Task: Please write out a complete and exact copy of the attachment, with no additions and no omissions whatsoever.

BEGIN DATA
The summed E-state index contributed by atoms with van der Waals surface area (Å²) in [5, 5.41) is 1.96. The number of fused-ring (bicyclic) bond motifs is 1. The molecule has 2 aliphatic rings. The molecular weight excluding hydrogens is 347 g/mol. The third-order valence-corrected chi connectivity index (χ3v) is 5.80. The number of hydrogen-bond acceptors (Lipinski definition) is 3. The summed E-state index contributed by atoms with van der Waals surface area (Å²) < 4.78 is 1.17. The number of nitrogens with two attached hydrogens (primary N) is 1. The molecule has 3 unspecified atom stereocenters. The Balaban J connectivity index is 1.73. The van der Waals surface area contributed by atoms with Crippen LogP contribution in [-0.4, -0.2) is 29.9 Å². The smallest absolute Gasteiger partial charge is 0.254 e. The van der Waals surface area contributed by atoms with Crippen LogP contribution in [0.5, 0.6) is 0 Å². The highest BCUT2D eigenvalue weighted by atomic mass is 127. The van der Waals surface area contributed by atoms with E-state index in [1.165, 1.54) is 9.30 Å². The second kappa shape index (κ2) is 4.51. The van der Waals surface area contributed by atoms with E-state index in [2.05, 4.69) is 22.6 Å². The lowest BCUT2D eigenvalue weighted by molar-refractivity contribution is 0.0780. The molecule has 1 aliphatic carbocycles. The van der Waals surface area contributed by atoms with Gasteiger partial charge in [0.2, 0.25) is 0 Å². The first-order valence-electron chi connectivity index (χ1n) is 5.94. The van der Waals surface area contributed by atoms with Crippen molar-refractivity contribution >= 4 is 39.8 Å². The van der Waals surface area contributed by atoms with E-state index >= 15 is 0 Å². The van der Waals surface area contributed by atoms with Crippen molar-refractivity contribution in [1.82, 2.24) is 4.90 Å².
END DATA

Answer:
The summed E-state index contributed by atoms with van der Waals surface area (Å²) in [5, 5.41) is 1.96. The number of fused-ring (bicyclic) bond motifs is 1. The molecule has 2 aliphatic rings. The molecular weight excluding hydrogens is 347 g/mol. The third-order valence-corrected chi connectivity index (χ3v) is 5.80. The number of hydrogen-bond acceptors (Lipinski definition) is 3. The summed E-state index contributed by atoms with van der Waals surface area (Å²) < 4.78 is 1.17. The number of nitrogens with two attached hydrogens (primary N) is 1. The molecule has 3 unspecified atom stereocenters. The Balaban J connectivity index is 1.73. The van der Waals surface area contributed by atoms with Crippen LogP contribution in [-0.4, -0.2) is 29.9 Å². The smallest absolute Gasteiger partial charge is 0.254 e. The van der Waals surface area contributed by atoms with Crippen LogP contribution in [0.5, 0.6) is 0 Å². The highest BCUT2D eigenvalue weighted by atomic mass is 127. The van der Waals surface area contributed by atoms with E-state index in [1.165, 1.54) is 9.30 Å². The second kappa shape index (κ2) is 4.51. The van der Waals surface area contributed by atoms with E-state index in [2.05, 4.69) is 22.6 Å². The lowest BCUT2D eigenvalue weighted by molar-refractivity contribution is 0.0780. The molecule has 1 aliphatic carbocycles. The van der Waals surface area contributed by atoms with Gasteiger partial charge in [0.2, 0.25) is 0 Å². The first-order valence-electron chi connectivity index (χ1n) is 5.94. The van der Waals surface area contributed by atoms with Crippen molar-refractivity contribution >= 4 is 39.8 Å². The van der Waals surface area contributed by atoms with E-state index >= 15 is 0 Å². The van der Waals surface area contributed by atoms with Crippen molar-refractivity contribution in [1.82, 2.24) is 4.90 Å².